View site in Scots
Flickr YouTube

Scots Language Centre Centre for the Scots Leid

Jimmy MacBeath: Hey Barra Gadgie (1953)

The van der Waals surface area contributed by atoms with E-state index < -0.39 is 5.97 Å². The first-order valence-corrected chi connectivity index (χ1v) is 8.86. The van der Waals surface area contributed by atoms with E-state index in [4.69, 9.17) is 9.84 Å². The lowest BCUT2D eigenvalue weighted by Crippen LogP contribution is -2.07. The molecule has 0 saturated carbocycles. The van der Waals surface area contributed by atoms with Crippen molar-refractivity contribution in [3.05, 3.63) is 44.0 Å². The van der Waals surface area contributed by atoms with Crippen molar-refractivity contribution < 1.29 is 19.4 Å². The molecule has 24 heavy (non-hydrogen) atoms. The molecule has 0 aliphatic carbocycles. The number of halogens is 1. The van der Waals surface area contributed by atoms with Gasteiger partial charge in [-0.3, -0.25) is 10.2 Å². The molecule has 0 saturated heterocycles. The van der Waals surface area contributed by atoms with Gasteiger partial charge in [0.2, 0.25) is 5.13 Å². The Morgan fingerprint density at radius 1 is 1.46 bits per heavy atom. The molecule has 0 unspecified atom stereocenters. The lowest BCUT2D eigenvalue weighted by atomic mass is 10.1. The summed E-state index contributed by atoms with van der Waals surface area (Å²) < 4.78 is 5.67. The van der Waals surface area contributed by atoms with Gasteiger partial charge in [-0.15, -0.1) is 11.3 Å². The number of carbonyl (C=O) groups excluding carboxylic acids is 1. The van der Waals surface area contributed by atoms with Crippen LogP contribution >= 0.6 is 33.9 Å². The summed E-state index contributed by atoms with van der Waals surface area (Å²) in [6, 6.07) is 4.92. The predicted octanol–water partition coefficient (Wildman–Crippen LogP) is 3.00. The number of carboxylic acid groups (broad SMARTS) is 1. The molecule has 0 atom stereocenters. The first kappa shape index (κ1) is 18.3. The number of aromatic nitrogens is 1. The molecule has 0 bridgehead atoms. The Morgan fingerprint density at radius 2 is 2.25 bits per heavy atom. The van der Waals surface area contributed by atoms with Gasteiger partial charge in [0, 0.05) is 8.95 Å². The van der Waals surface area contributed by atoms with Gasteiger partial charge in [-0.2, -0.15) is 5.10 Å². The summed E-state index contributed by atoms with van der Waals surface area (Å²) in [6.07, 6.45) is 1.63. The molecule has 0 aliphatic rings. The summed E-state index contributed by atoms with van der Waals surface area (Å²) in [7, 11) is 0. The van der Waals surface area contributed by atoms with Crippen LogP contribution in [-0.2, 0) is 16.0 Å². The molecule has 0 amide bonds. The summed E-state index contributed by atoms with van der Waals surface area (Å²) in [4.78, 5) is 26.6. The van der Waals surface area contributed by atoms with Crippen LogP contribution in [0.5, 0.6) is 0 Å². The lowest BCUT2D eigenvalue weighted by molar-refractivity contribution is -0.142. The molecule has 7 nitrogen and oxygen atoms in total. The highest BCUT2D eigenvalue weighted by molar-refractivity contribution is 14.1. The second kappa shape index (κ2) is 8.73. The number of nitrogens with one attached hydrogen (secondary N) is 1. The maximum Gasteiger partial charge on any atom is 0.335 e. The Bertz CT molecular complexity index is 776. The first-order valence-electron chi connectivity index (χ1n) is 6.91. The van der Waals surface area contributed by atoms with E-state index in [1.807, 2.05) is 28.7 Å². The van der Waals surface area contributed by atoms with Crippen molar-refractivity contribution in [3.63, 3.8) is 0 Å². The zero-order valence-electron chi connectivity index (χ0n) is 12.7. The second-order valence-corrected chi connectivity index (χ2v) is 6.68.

MacBeath, vocal. Recorded at Alan Lomax's flat, London. November 14, 1953. From "Whaur the Pig Gaed On the Spree: Scottish Recordings by Alan Lomax, 1951-1957," released on LP by Twos & Fews / Drag City and digitally by Global Jukebox, November 8, 2011. Jimmy MacBeath sings a song in Cant, the language of the Scottish Travellers. MacBeath (1894--1972) was born in a North-east fishing community — that of 'bonny Portsoy'. Like Stewart, he left home early to wander, finding farming work that, while strenuous and often brutal (he was once beaten with a cart chain for not properly controlling his horses), bequeathed him the bothy ballads and cornkisters for which he would become known. After service in the Great War — with the Gordons in Flanders, and later with the Royal Army Medical Corps in Ireland — he returned to find that he could make more money with considerably fewer struggles by singing on the road, at the fairs, and in the pubs. MacBeath made his living tramping for years, rooming in 'model lodging houses' (or, more to the point, flophouses), before Alan Lomax and Hamish Henderson recorded him in Turriff in 1951, where he visited regularly to sing at the 'Turra Fair'. The British folk revival made a bona fide star of Jimmy, starting with the People's Festival Ceilidh in 1951. He appeared at countless ceilidhs, festivals, as well as on BBC radio and TV, until his passing in 1972, a few days after Hogmanay. In the Summer of 1951, Alan Lomax made his first trip to Scotland on the recommendations of folksinger Ewan MacColl and poet, song-collector and Scots nationalist Hamish Henderson. Through the Scottish Lowlands, Lomax and Henderson recorded children's games, pipe tunes, laborers, Robert Burns compositions and dozens of ballads from farm laborers, fishwives, and the Scottish Traveling folk. Alan wasn't just impressed by the variety of the country's traditional music; he was astounded by the depth of Scots' knowledge and appreciation of it. "Whaur the Pig Gaed On the Spree" commemorates the 60th anniversary of Lomax's first Scottish recordings and acknowledges their profound effect on the Scotland's folk revival with one of its most gifted heirs at the wheel: Drag City recording artist Alasdair Roberts. Curated by Roberts and produced in collaboration with the Drag City imprint Twos & Fews, the record is a startlingly diverse portrait of Lowland traditional music and song — from gentle to rumbustious, hilarious to heartbreaking — featuring brand new remastering from the original tapes and many previously unreleased performances.